Head to the backyard and fire up the barbecue – it’s grilling season. Nothing says summertime quite like the enticing smells of a smoking grill. And nothing tastes quite as good as a perfectly grilled steak. But not all steaks are created equal; different cuts require different techniques. The right cut paired with the wrong cooking method can result in a charred piece of meat. Luckily, with just a few simple steps to follow and a little knowledge about cuts of beef, you’ll be grilling juicy, seared perfection every time.

Cuts of steak and how to prepare them:

Ribeye steaks are the most popular cut for grilling. Rich and buttery, with beautiful marbling throughout the meat, ribeye cuts are both flavorful and tender. For the best grilled ribeye, start with a medium-high heat on your grill – around 450 to 500 F. When seasoning, keep it simple. Sprinkle with salt, pepper and a fresh herb like rosemary to pair with the rich flavor of the beef. Before tossing on the grill, start with a room temperature steak and coat it with a high-burning fat, like olive oil. For a medium-rare ribeye, cook 4 to 5 minutes on each side. Most butcher-cut ribeye steaks are anywhere from 1 to 1.5 inches in thickness, so bump up your cook time for a thick-cut or bone-in ribeye.  

Skirt, flank and flat iron steaks are considered lower quality cuts of beef. Despite their tougher texture and lower-quality rank, these thin cuts can boast big flavor with a little preparation. All three cuts are ideal choices for marinating and are inexpensive, offering the best bang for your buck. These steaks are best served medium to medium-rare; cooked any longer, they will become tough and dry. Season these steaks with a heavy rub or marinate in bold flavors like olive oil, soy sauce and smoked paprika for 4 to 24 hours. Start with a very hot, 500 to 600 F grill. Place the meat on the grill and cook a mere 1 to 2 minutes per side for 1-inch steaks. Once off the grill, let them rest for 2 to 3 minutes and slice the beef against the grain.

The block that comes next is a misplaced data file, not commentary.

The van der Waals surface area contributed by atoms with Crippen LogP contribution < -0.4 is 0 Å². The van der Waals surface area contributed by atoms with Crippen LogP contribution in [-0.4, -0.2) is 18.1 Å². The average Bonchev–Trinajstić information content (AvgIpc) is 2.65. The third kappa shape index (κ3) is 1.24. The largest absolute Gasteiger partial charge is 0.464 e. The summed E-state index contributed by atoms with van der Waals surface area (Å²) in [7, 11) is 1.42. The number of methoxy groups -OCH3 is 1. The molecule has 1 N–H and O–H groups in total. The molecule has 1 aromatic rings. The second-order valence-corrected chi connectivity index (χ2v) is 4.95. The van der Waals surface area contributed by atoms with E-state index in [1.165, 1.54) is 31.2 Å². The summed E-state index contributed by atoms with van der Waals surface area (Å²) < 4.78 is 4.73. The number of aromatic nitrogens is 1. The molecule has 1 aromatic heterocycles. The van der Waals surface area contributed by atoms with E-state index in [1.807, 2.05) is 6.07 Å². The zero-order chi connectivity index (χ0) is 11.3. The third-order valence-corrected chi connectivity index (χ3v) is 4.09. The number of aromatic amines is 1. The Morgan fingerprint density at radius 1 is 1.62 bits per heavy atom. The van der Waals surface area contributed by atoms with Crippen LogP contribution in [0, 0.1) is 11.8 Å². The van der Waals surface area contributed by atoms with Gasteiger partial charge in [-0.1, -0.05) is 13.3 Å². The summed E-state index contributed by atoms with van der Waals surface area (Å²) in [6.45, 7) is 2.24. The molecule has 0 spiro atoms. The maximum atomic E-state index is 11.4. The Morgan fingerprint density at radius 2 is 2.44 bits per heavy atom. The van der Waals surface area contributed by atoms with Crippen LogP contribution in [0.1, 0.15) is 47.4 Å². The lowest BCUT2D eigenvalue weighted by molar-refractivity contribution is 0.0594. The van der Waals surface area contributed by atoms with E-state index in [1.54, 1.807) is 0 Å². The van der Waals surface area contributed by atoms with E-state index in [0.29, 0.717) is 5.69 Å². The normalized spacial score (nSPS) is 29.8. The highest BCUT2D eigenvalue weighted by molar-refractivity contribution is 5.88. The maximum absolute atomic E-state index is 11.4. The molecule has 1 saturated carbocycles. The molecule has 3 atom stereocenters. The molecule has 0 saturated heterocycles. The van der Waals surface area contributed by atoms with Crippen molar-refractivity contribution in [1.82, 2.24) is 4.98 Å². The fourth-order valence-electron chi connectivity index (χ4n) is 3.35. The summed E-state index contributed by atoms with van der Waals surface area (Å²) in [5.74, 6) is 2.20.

T-bone steaks are essentially two steaks in one, the strip and the tenderloin, all connected by a t-shaped bone. T-bone steaks offer exceptional taste with the bone imparting a great deal of flavor and tenderness. Look for a T-bone around 2 inches thick. For seasoning, start with a room temperature steak and go unadulterated with a generous layer of only salt and pepper. A popular method for grilling a T-bone is the “sear and roast method.” First, start with a very hot grill – 500 to 600 F. Sear the steak for 4 minutes per side, then lower the temperature to 450 to 500 F, pop the lid on and cook covered for 6 to 7 more minutes for medium.

Filet mignon is by far the most tender cut of beef. Touted for its tender texture, subtle taste and delicate size, filet mignon is a popular choice for elegant meals. A typical filet mignon is a thick-cut steak, anywhere from 2 to 3 inches in thickness, so it’s essential to grill all four sides. For filet mignon cooked to medium, start with a 450 F grill. Coat your room-temperature filet with olive oil, season with salt and pepper and lay flat-side down on the grill. After 4 minutes on the first side, rotate your steak and grill the edge of the steak for 2 minutes, rotate again to the second flat side and grill for 4 minutes. Rotate once more and grill the final edge of the filet for 2 minutes. Use a meat thermometer to check the internal temperature to adjust to your liking. 

*The United States Department of Agriculture (USDA) recommends that all steaks be cooked to an internal temperature of at least 145 F, followed by a 3-minute rest period to ensure food safety. Color alone is not a foolproof indicator of doneness or temperature, so you’ll want to use a food thermometer to check. These steps are taken to prevent the spread of food borne illnesses than can cause vomiting, diarrhea or other serious conditions.